He's placed solar panels in the windows of his beige brick house to power a rechargeable battery for limited electricity.

For nine months, he refused to pay a service charge for electricity because, he said, he was using none. Finally, Allegheny Power removed the electrical lines.

Mr. Williams uses propane, kerosene and wood for what little heat he needs.

Owning neither a clothes washer nor dryer, he does his laundry in a bucket of filtered water and dries it on a backyard clothesline.

He recently gave away his unused refrigerator, preferring to store perishable food in his cool basement.

He never watches television but does listen to a battery-powered radio. Natural gas lines never were installed on his property.

And he has no telephone.

With no utility lines or pipes attached to his house, Mr. Williams is an island of independence in a world of interconnection.

"You have to learn to stretch dollars, and they will stretch," he said.

He cut the guy wire the first time because, he said, he kept tripping over it while collecting berries in his yard. Cecil police cited him for criminal mischief, intentionally damaging property, negligence and reckless endangerment.

But District Judge Valarie Costanzo, of Cecil, dismissed the charges after advising him not to repeat the misdeed.

The second time he cut the wire, he pleaded guilty to the charges and paid $400. He was sentenced to serve 19 days in the Washington County Jail, 17 of which he served after refusing to pay all costs, fines and restitution. Before that, he served seven days in jail for failing to respond to a court order in the case.

The most recent criminal case against Mr. Williams was transferred from Judge Costanzo's jurisdiction to that of District Judge Jay Weller in North Strabane, who found Mr. Williams guilty of the same four charges and assessed him $827 in fines, costs and restitution. Refusing to pay, Mr. Williams said he expected more jail time.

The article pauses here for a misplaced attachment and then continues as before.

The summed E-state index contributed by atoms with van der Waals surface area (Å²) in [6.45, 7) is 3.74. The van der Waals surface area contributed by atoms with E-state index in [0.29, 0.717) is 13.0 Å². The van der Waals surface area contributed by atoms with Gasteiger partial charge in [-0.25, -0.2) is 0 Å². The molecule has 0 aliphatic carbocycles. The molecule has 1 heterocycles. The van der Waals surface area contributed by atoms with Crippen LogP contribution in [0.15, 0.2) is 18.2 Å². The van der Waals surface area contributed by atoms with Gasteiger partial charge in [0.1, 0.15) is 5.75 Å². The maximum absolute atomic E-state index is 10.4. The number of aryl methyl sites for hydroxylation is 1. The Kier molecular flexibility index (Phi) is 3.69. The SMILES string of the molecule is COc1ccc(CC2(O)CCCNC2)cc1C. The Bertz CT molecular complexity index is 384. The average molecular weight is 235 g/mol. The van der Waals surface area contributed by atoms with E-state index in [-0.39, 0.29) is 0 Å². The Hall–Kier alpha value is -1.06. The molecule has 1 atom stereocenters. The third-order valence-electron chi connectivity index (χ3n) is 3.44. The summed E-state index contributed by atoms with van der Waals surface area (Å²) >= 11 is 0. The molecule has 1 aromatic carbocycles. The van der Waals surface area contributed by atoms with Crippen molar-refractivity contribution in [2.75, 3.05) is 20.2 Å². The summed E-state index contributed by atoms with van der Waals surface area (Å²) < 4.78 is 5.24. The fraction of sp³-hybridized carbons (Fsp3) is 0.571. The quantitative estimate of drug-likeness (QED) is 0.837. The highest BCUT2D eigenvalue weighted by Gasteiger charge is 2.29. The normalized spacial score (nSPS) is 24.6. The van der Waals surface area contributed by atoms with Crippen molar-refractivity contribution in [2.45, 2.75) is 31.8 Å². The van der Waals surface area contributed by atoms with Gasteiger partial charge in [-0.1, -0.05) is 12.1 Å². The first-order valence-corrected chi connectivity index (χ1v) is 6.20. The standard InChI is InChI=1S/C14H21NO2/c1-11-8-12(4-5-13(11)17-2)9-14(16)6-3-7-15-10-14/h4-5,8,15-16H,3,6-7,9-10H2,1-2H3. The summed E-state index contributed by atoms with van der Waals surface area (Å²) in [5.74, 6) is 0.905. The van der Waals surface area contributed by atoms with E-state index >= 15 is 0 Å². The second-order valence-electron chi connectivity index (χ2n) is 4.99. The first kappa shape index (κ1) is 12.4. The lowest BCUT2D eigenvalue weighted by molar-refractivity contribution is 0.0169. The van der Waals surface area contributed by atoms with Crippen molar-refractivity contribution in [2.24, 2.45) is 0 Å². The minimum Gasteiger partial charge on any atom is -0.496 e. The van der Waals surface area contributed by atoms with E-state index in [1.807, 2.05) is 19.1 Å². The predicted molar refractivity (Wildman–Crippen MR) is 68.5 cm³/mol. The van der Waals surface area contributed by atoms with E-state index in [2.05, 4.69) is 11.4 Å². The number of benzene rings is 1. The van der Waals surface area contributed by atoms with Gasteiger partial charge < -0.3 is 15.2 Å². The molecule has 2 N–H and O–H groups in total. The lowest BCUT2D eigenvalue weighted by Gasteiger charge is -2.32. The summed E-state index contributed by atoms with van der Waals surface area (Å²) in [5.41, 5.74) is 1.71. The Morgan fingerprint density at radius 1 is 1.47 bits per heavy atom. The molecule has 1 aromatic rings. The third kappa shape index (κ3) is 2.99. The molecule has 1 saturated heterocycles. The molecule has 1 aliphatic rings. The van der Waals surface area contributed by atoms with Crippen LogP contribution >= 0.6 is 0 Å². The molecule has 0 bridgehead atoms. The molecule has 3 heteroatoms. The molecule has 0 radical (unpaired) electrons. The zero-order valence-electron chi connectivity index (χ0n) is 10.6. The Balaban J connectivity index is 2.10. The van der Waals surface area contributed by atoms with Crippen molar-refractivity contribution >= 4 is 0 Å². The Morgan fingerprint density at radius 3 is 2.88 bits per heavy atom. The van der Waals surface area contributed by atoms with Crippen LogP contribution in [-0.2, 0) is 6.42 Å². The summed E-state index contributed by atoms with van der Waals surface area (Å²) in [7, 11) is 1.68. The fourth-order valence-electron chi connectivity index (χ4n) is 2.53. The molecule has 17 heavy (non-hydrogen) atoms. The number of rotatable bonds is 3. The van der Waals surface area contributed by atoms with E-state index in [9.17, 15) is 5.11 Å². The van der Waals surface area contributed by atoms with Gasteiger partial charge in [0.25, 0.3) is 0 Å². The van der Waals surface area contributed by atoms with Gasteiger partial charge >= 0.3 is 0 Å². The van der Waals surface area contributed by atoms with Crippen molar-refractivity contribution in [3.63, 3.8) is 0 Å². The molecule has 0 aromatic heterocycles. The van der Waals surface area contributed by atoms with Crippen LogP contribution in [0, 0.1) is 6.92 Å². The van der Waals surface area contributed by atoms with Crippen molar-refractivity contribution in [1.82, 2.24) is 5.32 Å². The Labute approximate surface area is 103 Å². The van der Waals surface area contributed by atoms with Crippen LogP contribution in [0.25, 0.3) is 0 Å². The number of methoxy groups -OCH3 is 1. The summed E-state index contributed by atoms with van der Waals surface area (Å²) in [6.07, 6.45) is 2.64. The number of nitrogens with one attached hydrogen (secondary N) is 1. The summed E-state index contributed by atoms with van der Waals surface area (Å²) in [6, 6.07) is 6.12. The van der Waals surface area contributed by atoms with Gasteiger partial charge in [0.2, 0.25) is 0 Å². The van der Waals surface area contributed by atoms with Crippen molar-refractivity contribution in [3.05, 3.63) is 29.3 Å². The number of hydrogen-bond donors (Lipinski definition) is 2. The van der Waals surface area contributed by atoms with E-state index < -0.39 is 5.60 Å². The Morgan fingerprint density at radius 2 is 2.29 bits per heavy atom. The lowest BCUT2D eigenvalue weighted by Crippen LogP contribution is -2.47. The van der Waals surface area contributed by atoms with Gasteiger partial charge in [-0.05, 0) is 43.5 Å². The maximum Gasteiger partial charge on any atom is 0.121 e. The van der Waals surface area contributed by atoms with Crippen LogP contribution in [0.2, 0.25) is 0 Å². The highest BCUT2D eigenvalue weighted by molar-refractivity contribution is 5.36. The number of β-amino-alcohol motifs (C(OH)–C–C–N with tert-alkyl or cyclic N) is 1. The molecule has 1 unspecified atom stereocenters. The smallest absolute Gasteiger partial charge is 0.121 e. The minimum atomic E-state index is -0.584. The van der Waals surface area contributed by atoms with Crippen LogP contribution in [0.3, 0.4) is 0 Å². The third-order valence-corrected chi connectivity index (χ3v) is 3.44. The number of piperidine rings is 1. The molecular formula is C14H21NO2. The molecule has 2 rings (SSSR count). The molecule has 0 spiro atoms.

He contends Allegheny Power has no right to use his property to secure its pole because the guy wire and anchor are not within the company's right of way. He said the rights of way were not listed on his deed.

But Allegheny Power officials said the company owned the right of way, or it would not have installed the guy wire and anchor.

He could face even more problems if he doesn't tap into the public sewer system. Its officials could file a lien against his property if he doesn't connect.

For Mr. Williams, it's all a matter of civil disobedience. He said he refuses to surrender his property rights to the utilities.

"I don't owe [Allegheny Power] anything, and I'm not going to pay," he said. "They were on my property, and their right of way ends right here."

Martha Rial, Post-Gazette
William Williams at his Reissing Road home in Cecil, where he is digging out the anchor that holds the guy wire from a nearby Allegheny Power utility pole. Mr. Williams uses no public utilities and has been jailed for cutting the guy wire.
Click photo for larger image.

David Templeton can be reached at dtempleton@post-gazette.com or 412-263-1578.